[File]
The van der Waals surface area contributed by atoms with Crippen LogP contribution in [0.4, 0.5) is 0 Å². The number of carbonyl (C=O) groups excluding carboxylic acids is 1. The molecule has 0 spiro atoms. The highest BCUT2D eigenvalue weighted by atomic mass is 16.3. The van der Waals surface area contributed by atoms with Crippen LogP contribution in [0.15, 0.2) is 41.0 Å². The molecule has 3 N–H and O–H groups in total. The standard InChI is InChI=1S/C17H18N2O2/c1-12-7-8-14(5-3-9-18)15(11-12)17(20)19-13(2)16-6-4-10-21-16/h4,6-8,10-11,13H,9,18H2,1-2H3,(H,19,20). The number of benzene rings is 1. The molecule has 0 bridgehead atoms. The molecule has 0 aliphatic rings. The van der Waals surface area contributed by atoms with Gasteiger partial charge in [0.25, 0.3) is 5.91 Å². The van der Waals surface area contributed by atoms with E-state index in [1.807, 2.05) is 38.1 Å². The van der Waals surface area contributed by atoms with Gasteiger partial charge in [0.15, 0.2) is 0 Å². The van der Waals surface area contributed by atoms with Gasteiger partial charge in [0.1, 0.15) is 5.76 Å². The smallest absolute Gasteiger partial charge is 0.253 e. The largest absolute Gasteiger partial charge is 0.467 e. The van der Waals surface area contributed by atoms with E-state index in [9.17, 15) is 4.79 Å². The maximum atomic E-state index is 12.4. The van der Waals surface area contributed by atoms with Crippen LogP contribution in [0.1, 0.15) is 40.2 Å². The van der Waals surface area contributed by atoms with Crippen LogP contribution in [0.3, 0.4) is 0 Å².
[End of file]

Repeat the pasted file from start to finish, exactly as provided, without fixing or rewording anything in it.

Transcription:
The van der Waals surface area contributed by atoms with Crippen LogP contribution in [0.4, 0.5) is 0 Å². The number of carbonyl (C=O) groups excluding carboxylic acids is 1. The molecule has 0 spiro atoms. The highest BCUT2D eigenvalue weighted by atomic mass is 16.3. The van der Waals surface area contributed by atoms with Crippen LogP contribution in [0.15, 0.2) is 41.0 Å². The molecule has 3 N–H and O–H groups in total. The standard InChI is InChI=1S/C17H18N2O2/c1-12-7-8-14(5-3-9-18)15(11-12)17(20)19-13(2)16-6-4-10-21-16/h4,6-8,10-11,13H,9,18H2,1-2H3,(H,19,20). The number of benzene rings is 1. The molecule has 0 bridgehead atoms. The molecule has 0 aliphatic rings. The van der Waals surface area contributed by atoms with Gasteiger partial charge in [0.25, 0.3) is 5.91 Å². The van der Waals surface area contributed by atoms with E-state index in [1.807, 2.05) is 38.1 Å². The van der Waals surface area contributed by atoms with Gasteiger partial charge in [0.15, 0.2) is 0 Å². The van der Waals surface area contributed by atoms with Gasteiger partial charge in [0.1, 0.15) is 5.76 Å². The smallest absolute Gasteiger partial charge is 0.253 e. The largest absolute Gasteiger partial charge is 0.467 e. The van der Waals surface area contributed by atoms with E-state index in [9.17, 15) is 4.79 Å². The maximum atomic E-state index is 12.4. The van der Waals surface area contributed by atoms with Crippen LogP contribution in [0.1, 0.15) is 40.2 Å². The van der Waals surface area contributed by atoms with Crippen LogP contribution in [0.3, 0.4) is 0 Å².